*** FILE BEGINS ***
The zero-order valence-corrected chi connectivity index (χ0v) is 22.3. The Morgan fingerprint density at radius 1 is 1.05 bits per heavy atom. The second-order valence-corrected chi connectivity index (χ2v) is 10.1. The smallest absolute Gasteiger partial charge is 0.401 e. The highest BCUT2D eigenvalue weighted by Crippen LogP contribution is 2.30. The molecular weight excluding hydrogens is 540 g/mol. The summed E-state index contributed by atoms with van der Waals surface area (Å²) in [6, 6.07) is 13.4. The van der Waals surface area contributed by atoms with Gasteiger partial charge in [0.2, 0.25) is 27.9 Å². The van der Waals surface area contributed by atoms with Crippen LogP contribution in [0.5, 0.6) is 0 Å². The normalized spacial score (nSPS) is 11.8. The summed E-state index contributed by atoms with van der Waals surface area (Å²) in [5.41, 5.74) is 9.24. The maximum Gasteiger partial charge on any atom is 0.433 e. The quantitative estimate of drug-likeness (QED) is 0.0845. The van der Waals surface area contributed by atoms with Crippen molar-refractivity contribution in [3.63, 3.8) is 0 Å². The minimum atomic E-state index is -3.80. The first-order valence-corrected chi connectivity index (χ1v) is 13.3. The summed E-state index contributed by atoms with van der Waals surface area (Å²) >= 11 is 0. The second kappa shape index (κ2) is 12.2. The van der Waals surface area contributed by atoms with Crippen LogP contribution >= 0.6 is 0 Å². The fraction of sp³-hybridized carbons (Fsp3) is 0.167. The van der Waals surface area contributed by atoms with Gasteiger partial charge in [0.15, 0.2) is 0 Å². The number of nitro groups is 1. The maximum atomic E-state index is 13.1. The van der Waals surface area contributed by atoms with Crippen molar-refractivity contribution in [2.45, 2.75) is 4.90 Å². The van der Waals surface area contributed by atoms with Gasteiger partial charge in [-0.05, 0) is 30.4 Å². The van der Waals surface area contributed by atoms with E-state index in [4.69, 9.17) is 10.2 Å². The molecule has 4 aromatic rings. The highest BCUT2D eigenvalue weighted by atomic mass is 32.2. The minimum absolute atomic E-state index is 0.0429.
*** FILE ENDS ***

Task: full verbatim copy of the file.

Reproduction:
The zero-order valence-corrected chi connectivity index (χ0v) is 22.3. The Morgan fingerprint density at radius 1 is 1.05 bits per heavy atom. The second-order valence-corrected chi connectivity index (χ2v) is 10.1. The smallest absolute Gasteiger partial charge is 0.401 e. The highest BCUT2D eigenvalue weighted by Crippen LogP contribution is 2.30. The molecular weight excluding hydrogens is 540 g/mol. The summed E-state index contributed by atoms with van der Waals surface area (Å²) in [6, 6.07) is 13.4. The van der Waals surface area contributed by atoms with Gasteiger partial charge in [0.2, 0.25) is 27.9 Å². The van der Waals surface area contributed by atoms with Crippen LogP contribution in [0.5, 0.6) is 0 Å². The normalized spacial score (nSPS) is 11.8. The summed E-state index contributed by atoms with van der Waals surface area (Å²) in [5.41, 5.74) is 9.24. The maximum Gasteiger partial charge on any atom is 0.433 e. The quantitative estimate of drug-likeness (QED) is 0.0845. The van der Waals surface area contributed by atoms with Crippen molar-refractivity contribution in [3.63, 3.8) is 0 Å². The minimum atomic E-state index is -3.80. The first-order valence-corrected chi connectivity index (χ1v) is 13.3. The summed E-state index contributed by atoms with van der Waals surface area (Å²) >= 11 is 0. The second kappa shape index (κ2) is 12.2. The van der Waals surface area contributed by atoms with Crippen LogP contribution >= 0.6 is 0 Å². The fraction of sp³-hybridized carbons (Fsp3) is 0.167. The van der Waals surface area contributed by atoms with Gasteiger partial charge in [0.15, 0.2) is 0 Å². The number of nitro groups is 1. The maximum atomic E-state index is 13.1. The van der Waals surface area contributed by atoms with Crippen molar-refractivity contribution in [2.45, 2.75) is 4.90 Å². The van der Waals surface area contributed by atoms with Gasteiger partial charge in [-0.05, 0) is 30.4 Å². The van der Waals surface area contributed by atoms with E-state index in [4.69, 9.17) is 10.2 Å². The molecule has 4 aromatic rings. The highest BCUT2D eigenvalue weighted by atomic mass is 32.2. The minimum absolute atomic E-state index is 0.0429.